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Old 06-19-2007
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Quote:
Originally Posted by Stryker72
There are many posts discussing if a certain brand of boat is made for bluewater vs coastal cruising, but what I am not sure about is what makes a boat more ocean going than a coastal type vessel?
I am by no means an expert, but since no one has answered, I will take a shot at setting out some of the main differences.

Market forces have determined what are the desirable characteristics of a coastal cruiser. Most recreational week-end sailors, who generally choose to sail in hospitable conditions and not so far from land, want a lot of room below, comfortable accommodations and a reasonable price point. The issue of slogging into big seas and high winds for days at a time simply never comes up and really shouldn't for a customer with coastal priorities. If you are primarily day-sailing it simply doesn't make sense to pay what can be more than twice as much money for a heavy displacement boat.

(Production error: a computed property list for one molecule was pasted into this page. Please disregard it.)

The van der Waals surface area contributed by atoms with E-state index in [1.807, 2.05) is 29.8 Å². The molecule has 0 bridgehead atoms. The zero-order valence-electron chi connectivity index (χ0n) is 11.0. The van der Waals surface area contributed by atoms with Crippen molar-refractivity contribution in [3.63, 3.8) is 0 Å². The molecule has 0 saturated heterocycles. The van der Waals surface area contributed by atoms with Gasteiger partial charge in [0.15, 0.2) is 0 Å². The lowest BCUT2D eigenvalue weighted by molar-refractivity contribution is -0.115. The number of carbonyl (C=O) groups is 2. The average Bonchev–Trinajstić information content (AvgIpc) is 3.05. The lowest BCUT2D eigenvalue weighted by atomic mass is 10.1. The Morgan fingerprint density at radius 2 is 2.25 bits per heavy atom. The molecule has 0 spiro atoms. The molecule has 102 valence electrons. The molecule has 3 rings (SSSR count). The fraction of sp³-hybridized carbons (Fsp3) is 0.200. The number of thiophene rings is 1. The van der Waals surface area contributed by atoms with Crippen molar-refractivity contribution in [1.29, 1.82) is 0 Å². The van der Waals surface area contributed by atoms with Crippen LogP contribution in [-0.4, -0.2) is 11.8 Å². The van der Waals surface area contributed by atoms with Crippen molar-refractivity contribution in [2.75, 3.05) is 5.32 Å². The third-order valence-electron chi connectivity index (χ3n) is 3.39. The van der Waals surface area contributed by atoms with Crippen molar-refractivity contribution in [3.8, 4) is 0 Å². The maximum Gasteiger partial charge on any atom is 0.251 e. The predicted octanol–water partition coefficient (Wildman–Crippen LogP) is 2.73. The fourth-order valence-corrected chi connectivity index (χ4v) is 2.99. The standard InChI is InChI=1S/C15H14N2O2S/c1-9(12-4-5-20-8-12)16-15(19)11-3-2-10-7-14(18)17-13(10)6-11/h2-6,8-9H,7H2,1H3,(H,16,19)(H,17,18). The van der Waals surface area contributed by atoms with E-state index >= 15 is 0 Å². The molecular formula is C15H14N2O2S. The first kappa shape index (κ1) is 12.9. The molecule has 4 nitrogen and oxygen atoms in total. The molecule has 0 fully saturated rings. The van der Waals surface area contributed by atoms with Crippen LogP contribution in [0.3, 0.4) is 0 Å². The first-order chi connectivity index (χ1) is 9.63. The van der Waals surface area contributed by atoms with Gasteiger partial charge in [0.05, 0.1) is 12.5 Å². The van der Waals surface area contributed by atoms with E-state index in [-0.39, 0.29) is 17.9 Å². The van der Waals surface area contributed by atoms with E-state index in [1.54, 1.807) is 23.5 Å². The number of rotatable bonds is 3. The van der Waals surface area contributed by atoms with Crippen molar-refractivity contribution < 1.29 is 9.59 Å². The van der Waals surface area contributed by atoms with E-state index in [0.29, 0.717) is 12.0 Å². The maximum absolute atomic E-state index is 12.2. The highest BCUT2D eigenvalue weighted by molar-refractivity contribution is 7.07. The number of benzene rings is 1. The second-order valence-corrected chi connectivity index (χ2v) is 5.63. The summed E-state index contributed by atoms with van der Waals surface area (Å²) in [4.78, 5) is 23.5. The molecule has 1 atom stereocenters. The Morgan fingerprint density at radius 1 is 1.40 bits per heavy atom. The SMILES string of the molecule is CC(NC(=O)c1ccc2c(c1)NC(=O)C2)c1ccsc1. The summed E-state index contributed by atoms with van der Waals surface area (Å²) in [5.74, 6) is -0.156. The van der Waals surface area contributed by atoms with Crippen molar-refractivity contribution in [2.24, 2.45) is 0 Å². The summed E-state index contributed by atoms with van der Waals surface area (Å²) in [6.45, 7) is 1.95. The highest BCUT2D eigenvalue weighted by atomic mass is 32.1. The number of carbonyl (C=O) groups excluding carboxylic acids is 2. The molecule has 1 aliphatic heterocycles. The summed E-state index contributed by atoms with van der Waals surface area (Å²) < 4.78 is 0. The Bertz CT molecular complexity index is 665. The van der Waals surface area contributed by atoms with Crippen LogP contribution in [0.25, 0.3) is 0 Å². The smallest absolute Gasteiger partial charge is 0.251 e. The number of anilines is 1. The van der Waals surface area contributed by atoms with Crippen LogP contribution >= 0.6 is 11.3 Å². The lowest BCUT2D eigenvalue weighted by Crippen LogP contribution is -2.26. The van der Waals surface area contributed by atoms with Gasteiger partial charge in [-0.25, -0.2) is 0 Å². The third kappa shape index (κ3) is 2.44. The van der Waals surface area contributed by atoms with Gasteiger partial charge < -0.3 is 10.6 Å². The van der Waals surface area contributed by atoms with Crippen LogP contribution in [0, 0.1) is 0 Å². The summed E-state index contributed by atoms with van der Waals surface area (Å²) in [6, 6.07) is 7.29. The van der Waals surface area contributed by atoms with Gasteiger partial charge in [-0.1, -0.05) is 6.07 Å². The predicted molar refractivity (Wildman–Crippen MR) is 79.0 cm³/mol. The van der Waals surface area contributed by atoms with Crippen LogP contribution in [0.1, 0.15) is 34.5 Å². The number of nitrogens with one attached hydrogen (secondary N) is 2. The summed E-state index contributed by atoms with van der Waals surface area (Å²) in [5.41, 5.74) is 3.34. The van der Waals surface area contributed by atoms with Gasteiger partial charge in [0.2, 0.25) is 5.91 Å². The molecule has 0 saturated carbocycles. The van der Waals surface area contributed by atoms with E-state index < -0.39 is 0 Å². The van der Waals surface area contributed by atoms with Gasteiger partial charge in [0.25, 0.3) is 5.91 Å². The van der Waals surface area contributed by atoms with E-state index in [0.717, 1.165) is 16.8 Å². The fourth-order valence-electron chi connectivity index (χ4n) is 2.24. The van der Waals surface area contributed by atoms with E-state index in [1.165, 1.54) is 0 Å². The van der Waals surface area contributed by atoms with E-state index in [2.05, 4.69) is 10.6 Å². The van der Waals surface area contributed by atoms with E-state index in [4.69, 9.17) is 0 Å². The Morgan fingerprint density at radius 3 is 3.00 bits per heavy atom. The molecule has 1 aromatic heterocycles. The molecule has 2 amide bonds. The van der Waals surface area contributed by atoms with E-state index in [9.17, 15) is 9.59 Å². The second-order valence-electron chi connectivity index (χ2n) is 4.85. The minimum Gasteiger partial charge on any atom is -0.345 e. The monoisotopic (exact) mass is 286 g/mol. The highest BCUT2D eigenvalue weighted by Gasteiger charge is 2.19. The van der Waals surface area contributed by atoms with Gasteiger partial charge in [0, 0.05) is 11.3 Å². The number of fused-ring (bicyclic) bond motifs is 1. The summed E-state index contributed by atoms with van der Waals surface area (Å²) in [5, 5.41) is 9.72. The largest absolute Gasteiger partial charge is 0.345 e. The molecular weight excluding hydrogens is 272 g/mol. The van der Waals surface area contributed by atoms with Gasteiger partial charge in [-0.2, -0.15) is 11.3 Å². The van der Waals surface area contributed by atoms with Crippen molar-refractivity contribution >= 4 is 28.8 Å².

In order to sell their boats for a reasonable price, most boats targeted for the coastal cruiser market have comparatively light displacements. They also tend to be designed to be beamy (wide) so that there is room for more cabins and heads and showers, etc., for comfort at the marina or mooring. These same characteristics are not necessarily desirable for a bluewater boat. Generally, heavier displacement adds greater stability for bad weather conditions and heavier and stronger hulls tend to stand up better to a beating. Heavier displacement tends to add substantially to the price of the boat and can make them poorer performers in light winds. Also, slightly less beamy designs tend to be more stable, which can be somewhat inconsistent with the priorities of coastal cruisers, who tend to want as much room below as possible.

Also, bluewater boats have a need for more tankage for water and fuel. This added tankage is of almost no use to the coastal cruiser, adds weight and takes up room that could be used for other purposes (e.g., another head or shower).

This does not mean that there are not boats that are reasonable compromises or that can be used for both purposes.
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